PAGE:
Tag: why work with creative staffing agencies

How to Land Big-Name Clients

We all want to land big name clients. On average, they pay well, on-time, and having their names in our portfolio enables us to bring in even more clients like them. But how do we get them? If you’re going it alone, you’ll struggle longer to achieve this goal. If you combine your individual efforts with some strategic partnerships though, landing those big-name clients is kinda easy.

Here’s how to land big-name clients:

  • Creative Staffing Agencies
    1. Staffing agencies for creatives (copywriters, graphic designers, photographers, producers, etc.) have relationships with the largest companies in any city. They know all the Big Names and they can get you a gig or a job with them. I’ve added some awesome work and Big Names to my portfolio thanks to some of the creative staffing agencies (CSA) in Portland.

I highly recommend you locate some, or all, of the CSAs in your city and tell them what kind of work you want to do and for whom you want to do it. Many have multiple locations around the U.S. and the world. Here are a few: Mathys+Potestio, Filter Digital, 24Seven, 52 Ltd., and Aquent.

    1. Design/Advertising Agencies

Most marketing/digital/design/branding/advertising agencies survive because they have at least one Big Name client. It could be Target, Intel, Nike, Nordstrom, or The Standard. These agencies work with the biggest of the big, the creme de la creme, and they need all kinds of different creative abilities and content. Work can range from internal process documentation to B2B partner/vendor communications to B2C product descriptions and social content. Design agencies are often a one-stop advertising shop.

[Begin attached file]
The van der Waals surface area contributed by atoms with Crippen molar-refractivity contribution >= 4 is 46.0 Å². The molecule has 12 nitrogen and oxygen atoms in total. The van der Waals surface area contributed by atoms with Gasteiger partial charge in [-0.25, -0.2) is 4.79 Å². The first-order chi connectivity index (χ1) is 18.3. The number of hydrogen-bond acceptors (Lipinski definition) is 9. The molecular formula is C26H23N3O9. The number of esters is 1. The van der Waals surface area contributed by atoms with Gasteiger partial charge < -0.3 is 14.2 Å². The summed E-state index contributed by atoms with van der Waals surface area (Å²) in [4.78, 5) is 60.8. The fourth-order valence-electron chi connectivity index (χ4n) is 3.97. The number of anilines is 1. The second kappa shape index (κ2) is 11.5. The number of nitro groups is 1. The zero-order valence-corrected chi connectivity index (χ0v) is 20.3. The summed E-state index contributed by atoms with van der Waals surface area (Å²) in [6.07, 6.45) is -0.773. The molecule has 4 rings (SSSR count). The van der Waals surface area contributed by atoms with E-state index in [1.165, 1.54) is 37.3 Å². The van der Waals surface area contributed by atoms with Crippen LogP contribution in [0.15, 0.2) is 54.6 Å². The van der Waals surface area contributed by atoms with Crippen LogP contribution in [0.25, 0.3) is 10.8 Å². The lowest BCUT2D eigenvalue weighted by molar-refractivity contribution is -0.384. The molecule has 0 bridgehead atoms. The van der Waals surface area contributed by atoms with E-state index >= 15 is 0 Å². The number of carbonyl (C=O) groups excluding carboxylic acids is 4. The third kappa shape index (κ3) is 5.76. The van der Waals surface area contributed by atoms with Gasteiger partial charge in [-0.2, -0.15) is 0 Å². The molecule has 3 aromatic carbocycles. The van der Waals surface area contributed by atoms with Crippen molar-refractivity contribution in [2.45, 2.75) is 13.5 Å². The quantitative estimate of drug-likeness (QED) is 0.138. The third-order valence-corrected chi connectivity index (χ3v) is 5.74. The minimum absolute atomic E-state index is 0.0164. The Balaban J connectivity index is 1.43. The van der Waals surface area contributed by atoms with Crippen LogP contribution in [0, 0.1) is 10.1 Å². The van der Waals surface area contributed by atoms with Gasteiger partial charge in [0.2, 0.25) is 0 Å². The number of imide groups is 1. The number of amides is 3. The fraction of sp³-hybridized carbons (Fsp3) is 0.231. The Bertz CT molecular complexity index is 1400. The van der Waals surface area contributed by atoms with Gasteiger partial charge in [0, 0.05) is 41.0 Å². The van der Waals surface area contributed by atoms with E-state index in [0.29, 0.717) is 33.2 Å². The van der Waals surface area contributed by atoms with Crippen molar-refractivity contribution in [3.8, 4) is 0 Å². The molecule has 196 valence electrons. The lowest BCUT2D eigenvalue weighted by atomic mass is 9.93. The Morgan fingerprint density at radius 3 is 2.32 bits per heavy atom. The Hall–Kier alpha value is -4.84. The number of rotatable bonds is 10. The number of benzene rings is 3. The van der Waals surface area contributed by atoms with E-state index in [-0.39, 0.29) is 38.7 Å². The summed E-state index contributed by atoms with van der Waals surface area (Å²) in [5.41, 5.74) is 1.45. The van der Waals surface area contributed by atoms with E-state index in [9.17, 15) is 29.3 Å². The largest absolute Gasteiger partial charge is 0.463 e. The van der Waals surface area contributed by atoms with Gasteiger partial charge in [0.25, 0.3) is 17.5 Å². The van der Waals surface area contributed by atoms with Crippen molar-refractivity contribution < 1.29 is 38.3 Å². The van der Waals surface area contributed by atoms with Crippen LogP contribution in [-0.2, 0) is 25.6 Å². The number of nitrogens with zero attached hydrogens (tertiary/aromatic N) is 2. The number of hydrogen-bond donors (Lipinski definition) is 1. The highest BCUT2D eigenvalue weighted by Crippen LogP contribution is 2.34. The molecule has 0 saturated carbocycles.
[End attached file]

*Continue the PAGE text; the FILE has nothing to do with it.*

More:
If you’re one of the creatives they call on for work, there’s a pretty good chance you’ll be working on some Big Name accounts. Not all creatives want to work with agencies though. That’s fine. If you don’t like having to deal with the middle-men, focus on some direct routes.

    1. Ask Your Network for Referrals

Let’s say you’ve got your eye on a Big Name client, but you don’t know anyone who works there. Do you know anyone who knows someone who works there? Probably. Ask your friends and family if they can refer you to someone in the target department at Big Name X. If you’re good at what you do, there’s no reason why they wouldn’t. You can also ask people in your LinkedIn network to recommend you to their connections with whom you’d like to connect.

Invite people to help you! More often than not, they’ll be happy to.

    1. Cold-Call

Don’t know anybody, or anybody who knows anybody, at Big Name X? Cold-call the hiring person in the department you’re targeting (Marketing, HR, Product Design, etc.) and introduce yourself. I’ve sung the praises of cold-calling many times on this blog and I will continue to do so! You’re not a telemarketer, and you’re not calling apartment-dwellers asking them if they’d like to buy aluminum siding. You’re a skilled service/product provider calling to offer something that the person needs, and would probably make their life easier. Don’t forget that.

Oh, and you can cold-email people on LinkedIn if you have a Premium account. They call it InMail. Not everyone accepts InMail, but this is another “cold-call” route if you’re terrified of using the phone (and a lot of people are, so you’re not alone).

    1. Go Where They Go/Network

The best way to make lasting connections is still the oldest way: face-to-face. If you can find a conference, networking event, or any other event where a representative of Big Name X will be, go there. Find them, meet them, and be your usual charming self. Design agencies AND creative staffing agencies host events where they invite reps from Big Name companies. Get on their mailing lists and check their Events pages regularly.

Check out the links, see if you’re interested in connecting with these agencies. If so, come to the event ready to introduce yourself to them. And be sure to introduce yourself to me as well, because I’ll be there and I’d love to meet you.

What other ways do you recommend landing big-name clients? How did one of these five methods land you a big-name client? I’d love to know.